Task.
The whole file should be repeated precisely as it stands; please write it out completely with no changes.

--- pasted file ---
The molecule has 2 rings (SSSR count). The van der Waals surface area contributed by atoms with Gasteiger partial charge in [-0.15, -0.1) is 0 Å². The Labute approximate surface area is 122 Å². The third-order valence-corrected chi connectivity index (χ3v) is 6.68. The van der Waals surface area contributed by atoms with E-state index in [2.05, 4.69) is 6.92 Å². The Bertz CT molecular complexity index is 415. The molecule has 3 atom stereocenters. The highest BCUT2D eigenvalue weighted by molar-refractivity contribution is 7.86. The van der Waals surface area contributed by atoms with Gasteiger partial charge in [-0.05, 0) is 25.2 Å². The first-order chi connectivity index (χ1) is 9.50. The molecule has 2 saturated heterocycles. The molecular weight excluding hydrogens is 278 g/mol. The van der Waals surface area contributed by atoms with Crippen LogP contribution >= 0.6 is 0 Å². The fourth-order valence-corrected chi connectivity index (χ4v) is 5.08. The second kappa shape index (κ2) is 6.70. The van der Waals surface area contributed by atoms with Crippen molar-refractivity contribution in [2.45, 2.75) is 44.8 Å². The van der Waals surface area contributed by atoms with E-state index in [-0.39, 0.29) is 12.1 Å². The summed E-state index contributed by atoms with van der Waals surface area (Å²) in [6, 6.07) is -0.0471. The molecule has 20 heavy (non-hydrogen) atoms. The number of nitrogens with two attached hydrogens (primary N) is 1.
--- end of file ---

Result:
The molecule has 2 rings (SSSR count). The van der Waals surface area contributed by atoms with Gasteiger partial charge in [-0.15, -0.1) is 0 Å². The Labute approximate surface area is 122 Å². The third-order valence-corrected chi connectivity index (χ3v) is 6.68. The van der Waals surface area contributed by atoms with E-state index in [2.05, 4.69) is 6.92 Å². The Bertz CT molecular complexity index is 415. The molecule has 3 atom stereocenters. The highest BCUT2D eigenvalue weighted by molar-refractivity contribution is 7.86. The van der Waals surface area contributed by atoms with Gasteiger partial charge in [-0.05, 0) is 25.2 Å². The first-order chi connectivity index (χ1) is 9.50. The molecule has 2 saturated heterocycles. The molecular weight excluding hydrogens is 278 g/mol. The van der Waals surface area contributed by atoms with Crippen LogP contribution >= 0.6 is 0 Å². The fourth-order valence-corrected chi connectivity index (χ4v) is 5.08. The second kappa shape index (κ2) is 6.70. The van der Waals surface area contributed by atoms with Crippen molar-refractivity contribution in [2.45, 2.75) is 44.8 Å². The van der Waals surface area contributed by atoms with E-state index in [-0.39, 0.29) is 12.1 Å². The summed E-state index contributed by atoms with van der Waals surface area (Å²) in [6, 6.07) is -0.0471. The molecule has 20 heavy (non-hydrogen) atoms. The number of nitrogens with two attached hydrogens (primary N) is 1.